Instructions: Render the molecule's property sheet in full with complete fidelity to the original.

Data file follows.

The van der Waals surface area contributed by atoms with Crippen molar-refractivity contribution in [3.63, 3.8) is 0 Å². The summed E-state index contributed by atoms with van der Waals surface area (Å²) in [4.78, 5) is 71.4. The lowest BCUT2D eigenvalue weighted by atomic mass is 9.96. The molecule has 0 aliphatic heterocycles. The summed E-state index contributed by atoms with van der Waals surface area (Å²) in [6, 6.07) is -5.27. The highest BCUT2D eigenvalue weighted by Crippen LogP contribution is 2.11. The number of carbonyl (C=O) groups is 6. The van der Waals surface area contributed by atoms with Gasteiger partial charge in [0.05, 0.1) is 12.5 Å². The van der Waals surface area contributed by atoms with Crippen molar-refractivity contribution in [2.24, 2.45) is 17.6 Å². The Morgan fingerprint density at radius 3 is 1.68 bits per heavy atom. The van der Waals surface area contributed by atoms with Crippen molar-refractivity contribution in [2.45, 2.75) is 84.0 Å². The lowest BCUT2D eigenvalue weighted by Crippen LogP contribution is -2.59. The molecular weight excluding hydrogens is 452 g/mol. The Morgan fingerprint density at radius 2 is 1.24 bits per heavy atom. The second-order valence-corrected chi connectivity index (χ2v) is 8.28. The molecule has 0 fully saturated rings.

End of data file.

The van der Waals surface area contributed by atoms with Crippen molar-refractivity contribution in [3.63, 3.8) is 0 Å². The summed E-state index contributed by atoms with van der Waals surface area (Å²) in [4.78, 5) is 71.4. The lowest BCUT2D eigenvalue weighted by atomic mass is 9.96. The molecule has 0 aliphatic heterocycles. The summed E-state index contributed by atoms with van der Waals surface area (Å²) in [6, 6.07) is -5.27. The highest BCUT2D eigenvalue weighted by Crippen LogP contribution is 2.11. The number of carbonyl (C=O) groups is 6. The van der Waals surface area contributed by atoms with Gasteiger partial charge in [0.05, 0.1) is 12.5 Å². The van der Waals surface area contributed by atoms with Crippen molar-refractivity contribution in [2.24, 2.45) is 17.6 Å². The Morgan fingerprint density at radius 3 is 1.68 bits per heavy atom. The van der Waals surface area contributed by atoms with Crippen molar-refractivity contribution in [2.45, 2.75) is 84.0 Å². The lowest BCUT2D eigenvalue weighted by Crippen LogP contribution is -2.59. The molecular weight excluding hydrogens is 452 g/mol. The Morgan fingerprint density at radius 2 is 1.24 bits per heavy atom. The second-order valence-corrected chi connectivity index (χ2v) is 8.28. The molecule has 0 fully saturated rings.